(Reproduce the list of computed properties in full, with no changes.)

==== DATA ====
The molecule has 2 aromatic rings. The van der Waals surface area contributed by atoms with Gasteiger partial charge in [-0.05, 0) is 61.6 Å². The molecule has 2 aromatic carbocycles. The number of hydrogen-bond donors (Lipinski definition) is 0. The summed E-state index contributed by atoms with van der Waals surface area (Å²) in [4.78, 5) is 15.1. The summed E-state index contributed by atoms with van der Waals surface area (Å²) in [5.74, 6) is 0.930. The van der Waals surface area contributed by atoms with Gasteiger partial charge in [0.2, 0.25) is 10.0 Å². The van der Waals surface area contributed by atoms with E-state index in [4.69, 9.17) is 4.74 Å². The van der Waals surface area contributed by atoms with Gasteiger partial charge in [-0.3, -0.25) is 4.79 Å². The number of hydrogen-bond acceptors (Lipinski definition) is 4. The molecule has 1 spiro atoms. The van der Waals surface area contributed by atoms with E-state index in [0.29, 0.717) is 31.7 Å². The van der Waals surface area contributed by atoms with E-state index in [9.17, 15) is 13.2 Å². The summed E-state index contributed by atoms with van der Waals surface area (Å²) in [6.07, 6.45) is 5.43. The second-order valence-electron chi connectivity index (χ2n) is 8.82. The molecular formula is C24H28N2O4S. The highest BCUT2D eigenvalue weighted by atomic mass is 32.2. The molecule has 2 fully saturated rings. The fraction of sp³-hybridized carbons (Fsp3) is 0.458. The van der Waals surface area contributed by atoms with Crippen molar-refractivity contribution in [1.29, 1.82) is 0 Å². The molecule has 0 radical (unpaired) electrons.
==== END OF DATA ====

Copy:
The molecule has 2 aromatic rings. The van der Waals surface area contributed by atoms with Gasteiger partial charge in [-0.05, 0) is 61.6 Å². The molecule has 2 aromatic carbocycles. The number of hydrogen-bond donors (Lipinski definition) is 0. The summed E-state index contributed by atoms with van der Waals surface area (Å²) in [4.78, 5) is 15.1. The summed E-state index contributed by atoms with van der Waals surface area (Å²) in [5.74, 6) is 0.930. The van der Waals surface area contributed by atoms with Gasteiger partial charge in [0.2, 0.25) is 10.0 Å². The van der Waals surface area contributed by atoms with E-state index in [4.69, 9.17) is 4.74 Å². The van der Waals surface area contributed by atoms with Gasteiger partial charge in [-0.3, -0.25) is 4.79 Å². The number of hydrogen-bond acceptors (Lipinski definition) is 4. The molecule has 1 spiro atoms. The van der Waals surface area contributed by atoms with E-state index in [0.29, 0.717) is 31.7 Å². The van der Waals surface area contributed by atoms with E-state index in [9.17, 15) is 13.2 Å². The summed E-state index contributed by atoms with van der Waals surface area (Å²) in [6.07, 6.45) is 5.43. The second-order valence-electron chi connectivity index (χ2n) is 8.82. The molecular formula is C24H28N2O4S. The highest BCUT2D eigenvalue weighted by atomic mass is 32.2. The molecule has 2 fully saturated rings. The fraction of sp³-hybridized carbons (Fsp3) is 0.458. The van der Waals surface area contributed by atoms with Crippen molar-refractivity contribution in [1.29, 1.82) is 0 Å². The molecule has 0 radical (unpaired) electrons.